Utah State University Breaks Ground on Electric Vehicle Test Facility
Workers began construction Tuesday on a state-of-the-art facility that will include an electrified track, a quarter-mile long oval, that will demonstrate the effectiveness of wireless power charging.
Utah State University hopes to build on its past research with stationary wirelessly-charged electric vehicles and develop technology for in-motion wireless charged vehicles with a 4,800-square-foot research building and electrified quarter-mile track. Officials broke ground on the Electric Vehicle and Roadway (EVR) Research Facility at USU’s Innovation Campus in North Logan on Tuesday — branded as the first of its kind in the U.S. Similar research facilities are associated with Volvo in Sweden and USU collaborator KAIST (Korea Advanced Institute of Science and Technology) in Daejeon, Korea.
The USU facility is expected to be completed early spring 2015. Slated to lead the effort once the facility is complete is Regan Zane, USTAR endowed professor of electrical and computer engineering. Zane spoke with The Herald Journal extensively before the groundbreaking Tuesday. “What we are able to do with this facility that we simply could not do before is full-scale vehicle system integration of the charging systems and, more specifically, the ability to develop, evaluate and test in-motion concepts for wireless power charging,” Zane said.
Three years ago, USU first announced its wireless electric vehicle technology efforts, starting with stationary wireless charging — where an electric bus with charging pads bolted under it could power up once it parked on another charging pad. Then, in 2012, USU rolled out the technology, literally, and drove it around the USU campus. Now that technology is being used on the University of Utah campus in Salt Lake City. In a prepared statement, Rob Behunin, vice president for advancement and commercialization at USU, said the idea of moving from stationary charging to in-motion charging has “always been part of the research strategy,” but developing that technology has been a challenge.
The new Electric Vehicle and Roadway (EVR) Research Facility will help researchers meet their goal. It will have a 750 kw power capacity, complete with AC and DC power distribution to the roadway and throughout the facility. Zane told the paper that the short-term goal is to have a demonstration of in-motion wireless power transfer — “proof of concept” — with a passenger vehicle and a bus running around that track continuously “with no additional requirements for charging or refueling.” That work could take two to three years to develop. “Say for a full week we have a vehicle that simply never stops out there,” he said.
In the long term, the USTAR (Utah Science Technology and Research initiative) professor’s goal is to work with industry partners and agencies like the U.S. Departments of Transportation and Energy to look for ways to apply the wireless-power transfer technology in local community environments. These could be airports, national parks or military bases, Zane said. That research would likely come to fruition in 10 to 15 years.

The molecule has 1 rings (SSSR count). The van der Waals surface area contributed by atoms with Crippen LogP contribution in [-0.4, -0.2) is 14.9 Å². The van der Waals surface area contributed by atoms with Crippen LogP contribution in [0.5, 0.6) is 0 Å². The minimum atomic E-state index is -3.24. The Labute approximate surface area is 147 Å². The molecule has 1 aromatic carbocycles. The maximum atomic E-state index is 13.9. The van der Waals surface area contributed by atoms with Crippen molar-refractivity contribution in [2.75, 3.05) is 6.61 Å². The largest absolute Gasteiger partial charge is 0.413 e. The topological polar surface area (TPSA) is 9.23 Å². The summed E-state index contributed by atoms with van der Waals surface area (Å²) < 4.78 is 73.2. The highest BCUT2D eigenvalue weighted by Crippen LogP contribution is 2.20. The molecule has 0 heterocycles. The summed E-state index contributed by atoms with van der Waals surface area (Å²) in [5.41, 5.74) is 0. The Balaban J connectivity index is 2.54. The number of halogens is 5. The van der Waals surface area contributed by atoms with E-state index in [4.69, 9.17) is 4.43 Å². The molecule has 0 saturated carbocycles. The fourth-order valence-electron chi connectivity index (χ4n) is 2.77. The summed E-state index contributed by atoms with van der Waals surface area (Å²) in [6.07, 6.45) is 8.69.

Zane acknowledged that the idea of electric vehicles — still fairly obscure among U.S. consumers — charging with little help for miles and miles is something the general public has not yet come to terms with. “We keep asking the same thing — how can this really impact the entire nation?” he said. “There can be incremental roll-outs. We don’t see this happening overnight, but we do look at the numbers when we did some case studies and socio-economic modeling.” This technology, adopted at a U.S. market penetration rate of only 20 percent by 2035, could result in $180 billion in annual cost savings, a 20 percent reduction in air pollution and a 10 percent reduction in CO2 emissions in the U.S., Zane said.
“We could literally roll this out across the interstate system and many of the major arteries in cities, in downtown Logan, these kinds of areas ... and the pay-off period would be in the order of three to four years even if only 20 percent of the vehicles were converted to this kind of charging. This could have a significant impact on the nation.” Even having 20 percent of the U.S. auto market using these kinds of electric vehicles “would be a revolutionary change” in transportation, the USTAR professor said. “The argument on what the acceptance rate would be is a soft one — we think 20 percent is fairly conservative — but until we cross that barrier, we just don’t see public acceptance with this technology,” Zane said.
When it comes to wireless power transfer of electric vehicles for mass-transit, other countries seem to be leading the way. Zane admits the concept is becoming a “hot topic” right now in research. KAIST has switched on a road that can recharge electric vehicles as they drive over it. The length of power strips installed under the road is 5 percent to 15 percent of the entire road, requiring only a few sections of the road be rebuilt with the embedded cables. The Korean researchers say they can transfer 136 horsepower electricity at up to an 85 percent maximum power transmission efficiency rate. “More companies are popping up ... many are U.S. divisions of foreign companies,” Zane said. “We think there’s unique approaches to what we have demonstrated technology-wise that has allowed us to get higher efficiency than what others have demonstrated.
Asked if other countries are “winning” when it comes to developing wireless power transfer technology, the USTAR professor said it’s a mixed bag. “There are two sides of the coin — we do have a leg up on our approach for high-power density, high efficiency, because we’re not quite as burdened by the approaches they (other countries) have taken,” he explained. “On the other side, in terms of public demonstration and scale, we’re behind the ball.”